NIH Ebola Study Shows Consistent Immune Inhibition by Historic and Recent Ebola Virus Strains

National Institutes of Health (NIH) scientists have added new molecular evidence that the Ebola virus (EBOV) circulating in West Africa since late 2013 is no more virulent than EBOV seen in previous outbreaks. Their study examining interferon inhibition was published in Nature Communications in August 2015.

Results of Study

Two EBOV proteins, VP24 and VP35, are known to interfere with the body’s immune responses by suppressing the activity of virus-fighting proteins called interferons. In their new study, the scientists from NIAID examined more than 100 EBOV strains whose genome sequences had been published in scientific reports. The sequences studied came from the virus responsible for the recent West African epidemic and from the one that caused the first recorded outbreak of Ebola virus disease in 1976.  The investigators constructed EBOV genes expressing VP24 and VP35 proteins and placed them into 293 human tissue culture cells. Next, they compared how much the VP24 and VP35 variants hindered interferon production.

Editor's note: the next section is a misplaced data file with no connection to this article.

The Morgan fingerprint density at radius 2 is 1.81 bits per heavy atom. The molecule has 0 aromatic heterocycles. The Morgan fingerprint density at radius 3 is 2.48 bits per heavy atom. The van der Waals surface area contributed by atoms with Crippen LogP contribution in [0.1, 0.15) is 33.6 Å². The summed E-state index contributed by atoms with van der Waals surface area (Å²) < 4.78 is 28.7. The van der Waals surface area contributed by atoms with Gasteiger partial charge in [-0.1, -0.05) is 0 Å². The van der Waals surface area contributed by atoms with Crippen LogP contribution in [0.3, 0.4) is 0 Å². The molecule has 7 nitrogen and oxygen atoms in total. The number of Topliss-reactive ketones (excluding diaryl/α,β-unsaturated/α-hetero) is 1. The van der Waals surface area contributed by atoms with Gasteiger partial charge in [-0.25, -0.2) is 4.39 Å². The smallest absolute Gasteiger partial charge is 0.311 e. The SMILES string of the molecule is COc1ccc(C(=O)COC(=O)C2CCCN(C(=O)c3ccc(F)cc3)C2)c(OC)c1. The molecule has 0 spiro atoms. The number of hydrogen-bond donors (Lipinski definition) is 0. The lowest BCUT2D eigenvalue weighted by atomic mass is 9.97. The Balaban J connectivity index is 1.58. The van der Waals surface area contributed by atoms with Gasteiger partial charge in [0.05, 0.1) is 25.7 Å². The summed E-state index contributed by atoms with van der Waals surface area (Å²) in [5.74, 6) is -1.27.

Significance

In every study measurement, VP24 and VP35 acted similarly whether they were derived from the current outbreak strain or prior outbreak strains, providing strong evidence that the newest EBOV strains are no more virulent than older viruses.

Next Steps

The scientists will continue monitoring newly published EBOV genome sequences for changes, since this study focused only on genome sequences from the beginning of the outbreak. They also will continue to explore the functions of VP24 and VP35 and their relation to immune responses.

Reference

Dunham E et al. Assessing the contribution of interferon antagonism to the virulence of West African Ebola viruses. Nature Communications. DOI: 10.1038/ncomms9000 (2015).

Content last reviewed on August 5, 2015